Single Ladies – Put Your Hands Up if You Live in San Diego

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Single ladies in San Diego should be putting their hands in the air as a grateful gesture for the gender ratio found in our sunny city even as single sisters in Sydney, Melbourne and Brisbane, must take to the bushes to find a mate.

Statistically, San Diego has been voted in the Top 10 Places To Dwell as a single person with a gender-friendly ratio showing San Diego to be higher in men than women.

Australian single ladies are facing a totally different situation.

The Telegraph reports that an Australian dating agency has been assisting women in urban cities like Sydney, Melbourne and Brisbane by scheduling “weekend tours” called, Thank Goodness He’s A Country Boy, which involve eight hours of intense speed dating at a rural pub, where single country farmers are introduced to single city girls.

Apparently over the past 40 years sheilas have finished school and headed for the big cities to find work, leaving the men behind. Bernard Salt, a demographer and author of Man Drought,  reports that “the farmer does want a wife because there’s no single sheilas in the nearby towns.”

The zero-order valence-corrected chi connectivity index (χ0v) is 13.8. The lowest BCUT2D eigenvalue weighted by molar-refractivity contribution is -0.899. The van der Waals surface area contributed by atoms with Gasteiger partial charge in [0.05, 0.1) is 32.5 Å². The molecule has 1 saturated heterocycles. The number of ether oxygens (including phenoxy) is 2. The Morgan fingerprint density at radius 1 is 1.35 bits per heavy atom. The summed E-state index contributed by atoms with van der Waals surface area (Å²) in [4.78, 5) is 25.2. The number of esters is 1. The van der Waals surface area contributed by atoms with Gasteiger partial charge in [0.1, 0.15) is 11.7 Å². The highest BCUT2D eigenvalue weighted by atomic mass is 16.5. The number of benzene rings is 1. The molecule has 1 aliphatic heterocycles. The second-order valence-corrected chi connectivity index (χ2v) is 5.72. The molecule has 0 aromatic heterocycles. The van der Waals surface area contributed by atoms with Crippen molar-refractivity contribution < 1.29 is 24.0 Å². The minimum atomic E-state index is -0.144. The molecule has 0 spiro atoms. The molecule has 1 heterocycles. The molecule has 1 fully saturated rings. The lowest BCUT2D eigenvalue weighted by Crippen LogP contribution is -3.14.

So Australian single girl herself, Brie Petersen, came up with the idea for the weekend dating tours after visiting a rural pub and having the bar owner share how he regularly receives letters from single city women asking his help to set them up with local single farmers.

Peterson’s first tour had an 85% success rate with couples connecting and more weekend tours are being planned.

Cost is $350 per woman and $50 per man for the tour participation and for those ladies who aren’t particularly set on marrying a farmer, Peterson assures that her list of country men include plumbers and other ordinary men with varying professions.

One of Peterson’s clients shares, “country men are more gentlemanly, they hold the door open for you and if they see you with an empty glass they will be the first to offer to get you a drink, they are more attentive.”

Thank God for country boys and for the opportunity to live in San Diego, California.

Bernard Salt, demographer and author of Man Drought, said the programme and the tours were so successful because over the past four decades young women had fled Australia’s rural towns and communities.

“The farmer does want a wife because there’s no single sheilas in the nearby towns,” he said. While women in the 1960s would marry a local man after finishing school, they now head off to the city in search of work, leaving the men behind, he said.

“As soon as that 18 year old girl leaves she upsets the gender balance in the town, because there are not enough marriageable women, and she also upsets the gender balance in Sydney because there is an oversupply of women in the inner city suburbs.

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